When we were working on the checkout bug, the biggest piece missing was not information or other developers to help, but focus. This may sound odd, but I am willing to bet it is a familiar feeling to any who have been in the boat with leaders who are panicky or never understood the fallacies of the mythical man month. The leaders were eager for progress updates, and what better way to get those updates than to get everyone in a meeting together four times a day to tell us how things progressed. That means every two hours we lost 30 minutes, had to context switch, and update tracking sheets.When I told my tech lead about this, he immediately had the meeting moved down to once a day for developers, and optional at that. The speed gains from this alone were huge; being able to focus and remove distractions was the bigger factor for remediating the problem.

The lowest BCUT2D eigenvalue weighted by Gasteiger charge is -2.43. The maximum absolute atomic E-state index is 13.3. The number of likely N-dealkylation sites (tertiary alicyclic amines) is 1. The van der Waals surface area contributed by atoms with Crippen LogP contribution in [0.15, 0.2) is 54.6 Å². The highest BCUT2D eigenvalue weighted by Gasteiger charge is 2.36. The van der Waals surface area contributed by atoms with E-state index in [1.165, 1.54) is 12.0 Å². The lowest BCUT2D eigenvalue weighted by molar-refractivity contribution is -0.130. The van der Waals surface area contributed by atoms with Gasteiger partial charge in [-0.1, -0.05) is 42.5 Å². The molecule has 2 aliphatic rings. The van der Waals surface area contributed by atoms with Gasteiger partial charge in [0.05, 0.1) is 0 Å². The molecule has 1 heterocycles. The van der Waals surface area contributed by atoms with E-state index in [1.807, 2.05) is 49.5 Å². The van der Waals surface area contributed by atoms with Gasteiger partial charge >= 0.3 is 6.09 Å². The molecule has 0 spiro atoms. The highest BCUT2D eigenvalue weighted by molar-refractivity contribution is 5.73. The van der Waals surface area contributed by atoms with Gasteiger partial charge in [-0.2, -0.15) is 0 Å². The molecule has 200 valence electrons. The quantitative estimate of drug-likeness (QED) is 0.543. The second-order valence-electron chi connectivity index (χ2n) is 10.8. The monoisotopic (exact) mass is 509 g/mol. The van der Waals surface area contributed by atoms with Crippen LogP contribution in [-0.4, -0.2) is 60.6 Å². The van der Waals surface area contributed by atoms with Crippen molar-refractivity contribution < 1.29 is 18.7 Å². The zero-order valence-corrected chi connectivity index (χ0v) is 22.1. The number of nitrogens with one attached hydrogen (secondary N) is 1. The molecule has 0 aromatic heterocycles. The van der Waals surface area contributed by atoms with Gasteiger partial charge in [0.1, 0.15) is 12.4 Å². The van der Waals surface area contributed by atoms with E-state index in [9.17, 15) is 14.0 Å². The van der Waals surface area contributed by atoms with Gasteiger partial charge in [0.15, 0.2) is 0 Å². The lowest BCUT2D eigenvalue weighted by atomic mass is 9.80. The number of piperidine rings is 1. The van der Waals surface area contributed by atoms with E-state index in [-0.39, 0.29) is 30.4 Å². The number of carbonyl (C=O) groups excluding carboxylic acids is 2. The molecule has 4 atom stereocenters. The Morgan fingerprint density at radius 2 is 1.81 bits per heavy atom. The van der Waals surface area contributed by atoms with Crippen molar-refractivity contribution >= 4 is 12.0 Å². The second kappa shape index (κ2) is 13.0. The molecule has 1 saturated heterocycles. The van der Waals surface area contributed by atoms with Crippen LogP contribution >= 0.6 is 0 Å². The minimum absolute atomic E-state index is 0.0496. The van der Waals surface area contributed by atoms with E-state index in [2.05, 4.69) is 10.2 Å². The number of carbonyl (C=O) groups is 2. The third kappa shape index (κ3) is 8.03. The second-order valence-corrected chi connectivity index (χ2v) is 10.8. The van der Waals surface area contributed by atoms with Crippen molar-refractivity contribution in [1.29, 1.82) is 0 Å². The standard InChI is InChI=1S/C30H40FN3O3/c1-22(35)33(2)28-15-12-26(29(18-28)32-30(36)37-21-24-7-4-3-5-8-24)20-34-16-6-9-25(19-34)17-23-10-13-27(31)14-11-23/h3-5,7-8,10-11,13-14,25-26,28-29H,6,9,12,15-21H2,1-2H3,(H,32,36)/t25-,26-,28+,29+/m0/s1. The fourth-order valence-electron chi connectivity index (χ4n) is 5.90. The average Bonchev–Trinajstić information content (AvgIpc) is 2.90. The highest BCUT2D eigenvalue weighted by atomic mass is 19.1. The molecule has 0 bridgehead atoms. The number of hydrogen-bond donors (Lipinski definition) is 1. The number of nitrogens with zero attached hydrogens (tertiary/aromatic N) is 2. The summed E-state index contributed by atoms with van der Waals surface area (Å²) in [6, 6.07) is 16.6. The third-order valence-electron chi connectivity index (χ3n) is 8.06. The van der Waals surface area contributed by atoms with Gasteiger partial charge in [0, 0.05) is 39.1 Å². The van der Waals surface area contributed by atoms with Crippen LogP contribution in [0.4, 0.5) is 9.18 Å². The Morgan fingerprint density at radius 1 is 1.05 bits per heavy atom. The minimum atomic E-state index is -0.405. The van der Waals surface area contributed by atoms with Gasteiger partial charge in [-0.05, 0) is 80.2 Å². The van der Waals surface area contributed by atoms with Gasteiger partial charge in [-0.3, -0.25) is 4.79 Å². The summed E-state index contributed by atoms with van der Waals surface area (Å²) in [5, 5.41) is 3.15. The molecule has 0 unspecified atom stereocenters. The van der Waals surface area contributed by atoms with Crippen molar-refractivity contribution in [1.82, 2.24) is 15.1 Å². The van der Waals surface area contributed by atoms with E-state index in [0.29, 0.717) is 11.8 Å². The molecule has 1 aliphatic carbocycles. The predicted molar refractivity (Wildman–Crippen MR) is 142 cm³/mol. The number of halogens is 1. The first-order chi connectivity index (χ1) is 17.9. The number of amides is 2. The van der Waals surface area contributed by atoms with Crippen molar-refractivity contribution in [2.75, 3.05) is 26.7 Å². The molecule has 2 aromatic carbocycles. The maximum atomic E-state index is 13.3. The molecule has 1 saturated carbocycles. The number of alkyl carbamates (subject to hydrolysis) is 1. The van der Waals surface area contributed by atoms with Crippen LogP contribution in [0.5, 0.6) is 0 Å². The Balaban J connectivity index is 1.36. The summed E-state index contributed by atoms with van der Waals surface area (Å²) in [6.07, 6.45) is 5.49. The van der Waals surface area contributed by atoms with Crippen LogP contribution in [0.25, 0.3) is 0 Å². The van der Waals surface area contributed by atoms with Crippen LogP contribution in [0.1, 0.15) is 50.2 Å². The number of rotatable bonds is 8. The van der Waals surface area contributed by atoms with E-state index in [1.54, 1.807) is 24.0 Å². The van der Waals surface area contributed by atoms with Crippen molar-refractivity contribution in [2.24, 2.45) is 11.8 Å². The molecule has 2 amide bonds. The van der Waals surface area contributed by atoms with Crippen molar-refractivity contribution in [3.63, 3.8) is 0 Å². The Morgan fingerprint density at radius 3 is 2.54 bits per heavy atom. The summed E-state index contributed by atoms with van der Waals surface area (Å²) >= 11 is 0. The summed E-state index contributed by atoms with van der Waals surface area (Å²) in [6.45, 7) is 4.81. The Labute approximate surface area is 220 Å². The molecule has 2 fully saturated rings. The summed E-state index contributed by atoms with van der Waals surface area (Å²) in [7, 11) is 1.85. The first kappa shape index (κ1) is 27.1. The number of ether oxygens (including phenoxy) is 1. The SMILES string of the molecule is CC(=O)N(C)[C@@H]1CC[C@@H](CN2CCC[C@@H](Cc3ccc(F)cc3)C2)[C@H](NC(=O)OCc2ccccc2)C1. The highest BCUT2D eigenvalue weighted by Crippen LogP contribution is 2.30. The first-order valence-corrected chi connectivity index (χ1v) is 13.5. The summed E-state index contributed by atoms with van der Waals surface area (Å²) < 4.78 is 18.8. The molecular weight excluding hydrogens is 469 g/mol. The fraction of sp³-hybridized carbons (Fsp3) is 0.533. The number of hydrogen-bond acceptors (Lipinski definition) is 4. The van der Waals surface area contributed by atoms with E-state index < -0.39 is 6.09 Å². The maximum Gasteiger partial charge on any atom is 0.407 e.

Step 4. Verification and learnings
If all goes well, tests are confirmed, and all the valuable information you got from steps 1 and 2 have led to confidence in your new test plans, you can move the fix out to production. Once it is out live, lean on your teammates in all departments to confirm and explore. Interestingly, I have found time and again that if patience and freedom are given to the engineers at the beginning of these incidents, there is a correlated confidence and calmness to the subsequent release and fix.
However, once the fix is out live and everyone feels strongly about the current state, your work is only half done. Now you need to make sure that expensive, hard earned lessons from this problem grow your whole organization. People often take the measure of a good retrospective from big events like this as problems never happening again, but that is plainly unreasonable to any reasonable person. Often I have found the best learning is how we can DEAL with problems better, not pretend like we can make them go away.